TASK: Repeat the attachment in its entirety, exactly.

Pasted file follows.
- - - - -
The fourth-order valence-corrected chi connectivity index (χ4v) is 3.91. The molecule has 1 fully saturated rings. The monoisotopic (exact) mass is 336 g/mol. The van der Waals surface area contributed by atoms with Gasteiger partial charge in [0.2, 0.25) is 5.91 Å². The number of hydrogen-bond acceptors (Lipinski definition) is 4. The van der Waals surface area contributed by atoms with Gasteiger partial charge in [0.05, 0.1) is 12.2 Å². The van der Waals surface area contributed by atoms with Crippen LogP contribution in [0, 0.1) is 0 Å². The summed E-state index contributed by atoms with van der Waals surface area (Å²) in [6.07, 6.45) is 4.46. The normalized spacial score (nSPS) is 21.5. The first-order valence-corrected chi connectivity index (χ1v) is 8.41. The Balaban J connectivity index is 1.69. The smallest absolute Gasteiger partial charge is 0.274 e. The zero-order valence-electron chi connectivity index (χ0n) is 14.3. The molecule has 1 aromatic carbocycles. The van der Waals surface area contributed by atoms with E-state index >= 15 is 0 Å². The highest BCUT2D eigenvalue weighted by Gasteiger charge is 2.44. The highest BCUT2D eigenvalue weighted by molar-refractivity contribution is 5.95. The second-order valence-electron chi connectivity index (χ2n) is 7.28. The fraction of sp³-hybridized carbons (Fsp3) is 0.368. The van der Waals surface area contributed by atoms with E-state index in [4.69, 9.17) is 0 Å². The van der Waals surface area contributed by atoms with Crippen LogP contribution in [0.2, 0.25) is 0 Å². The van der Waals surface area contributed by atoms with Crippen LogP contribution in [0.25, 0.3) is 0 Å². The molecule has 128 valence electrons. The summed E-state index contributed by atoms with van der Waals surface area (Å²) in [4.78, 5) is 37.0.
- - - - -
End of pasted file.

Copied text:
The fourth-order valence-corrected chi connectivity index (χ4v) is 3.91. The molecule has 1 fully saturated rings. The monoisotopic (exact) mass is 336 g/mol. The van der Waals surface area contributed by atoms with Gasteiger partial charge in [0.2, 0.25) is 5.91 Å². The number of hydrogen-bond acceptors (Lipinski definition) is 4. The van der Waals surface area contributed by atoms with Gasteiger partial charge in [0.05, 0.1) is 12.2 Å². The van der Waals surface area contributed by atoms with Crippen LogP contribution in [0, 0.1) is 0 Å². The summed E-state index contributed by atoms with van der Waals surface area (Å²) in [6.07, 6.45) is 4.46. The normalized spacial score (nSPS) is 21.5. The first-order valence-corrected chi connectivity index (χ1v) is 8.41. The Balaban J connectivity index is 1.69. The smallest absolute Gasteiger partial charge is 0.274 e. The zero-order valence-electron chi connectivity index (χ0n) is 14.3. The molecule has 1 aromatic carbocycles. The van der Waals surface area contributed by atoms with E-state index >= 15 is 0 Å². The highest BCUT2D eigenvalue weighted by Gasteiger charge is 2.44. The highest BCUT2D eigenvalue weighted by molar-refractivity contribution is 5.95. The second-order valence-electron chi connectivity index (χ2n) is 7.28. The fraction of sp³-hybridized carbons (Fsp3) is 0.368. The van der Waals surface area contributed by atoms with E-state index in [4.69, 9.17) is 0 Å². The van der Waals surface area contributed by atoms with Crippen LogP contribution in [0.2, 0.25) is 0 Å². The van der Waals surface area contributed by atoms with Crippen LogP contribution in [0.25, 0.3) is 0 Å². The molecule has 128 valence electrons. The summed E-state index contributed by atoms with van der Waals surface area (Å²) in [4.78, 5) is 37.0.